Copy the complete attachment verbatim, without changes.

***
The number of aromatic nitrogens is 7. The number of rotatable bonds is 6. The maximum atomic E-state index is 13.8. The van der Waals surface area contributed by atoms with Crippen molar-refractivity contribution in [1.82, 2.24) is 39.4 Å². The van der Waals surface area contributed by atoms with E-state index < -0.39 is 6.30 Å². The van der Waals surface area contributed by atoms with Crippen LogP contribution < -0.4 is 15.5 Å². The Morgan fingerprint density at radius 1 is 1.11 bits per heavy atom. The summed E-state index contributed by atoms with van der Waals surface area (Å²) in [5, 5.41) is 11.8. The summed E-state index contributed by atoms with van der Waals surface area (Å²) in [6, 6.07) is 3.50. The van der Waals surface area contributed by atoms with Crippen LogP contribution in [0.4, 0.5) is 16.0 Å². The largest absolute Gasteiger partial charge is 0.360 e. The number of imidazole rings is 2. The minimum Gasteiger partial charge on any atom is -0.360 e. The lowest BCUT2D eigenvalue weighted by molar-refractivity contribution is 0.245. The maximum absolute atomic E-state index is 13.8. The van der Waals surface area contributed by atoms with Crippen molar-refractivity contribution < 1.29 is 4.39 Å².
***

The number of aromatic nitrogens is 7. The number of rotatable bonds is 6. The maximum atomic E-state index is 13.8. The van der Waals surface area contributed by atoms with Crippen molar-refractivity contribution in [1.82, 2.24) is 39.4 Å². The van der Waals surface area contributed by atoms with E-state index < -0.39 is 6.30 Å². The van der Waals surface area contributed by atoms with Crippen LogP contribution < -0.4 is 15.5 Å². The Morgan fingerprint density at radius 1 is 1.11 bits per heavy atom. The summed E-state index contributed by atoms with van der Waals surface area (Å²) in [5, 5.41) is 11.8. The summed E-state index contributed by atoms with van der Waals surface area (Å²) in [6, 6.07) is 3.50. The van der Waals surface area contributed by atoms with Crippen LogP contribution in [0.4, 0.5) is 16.0 Å². The largest absolute Gasteiger partial charge is 0.360 e. The number of imidazole rings is 2. The minimum Gasteiger partial charge on any atom is -0.360 e. The lowest BCUT2D eigenvalue weighted by molar-refractivity contribution is 0.245. The maximum absolute atomic E-state index is 13.8. The van der Waals surface area contributed by atoms with Crippen molar-refractivity contribution < 1.29 is 4.39 Å².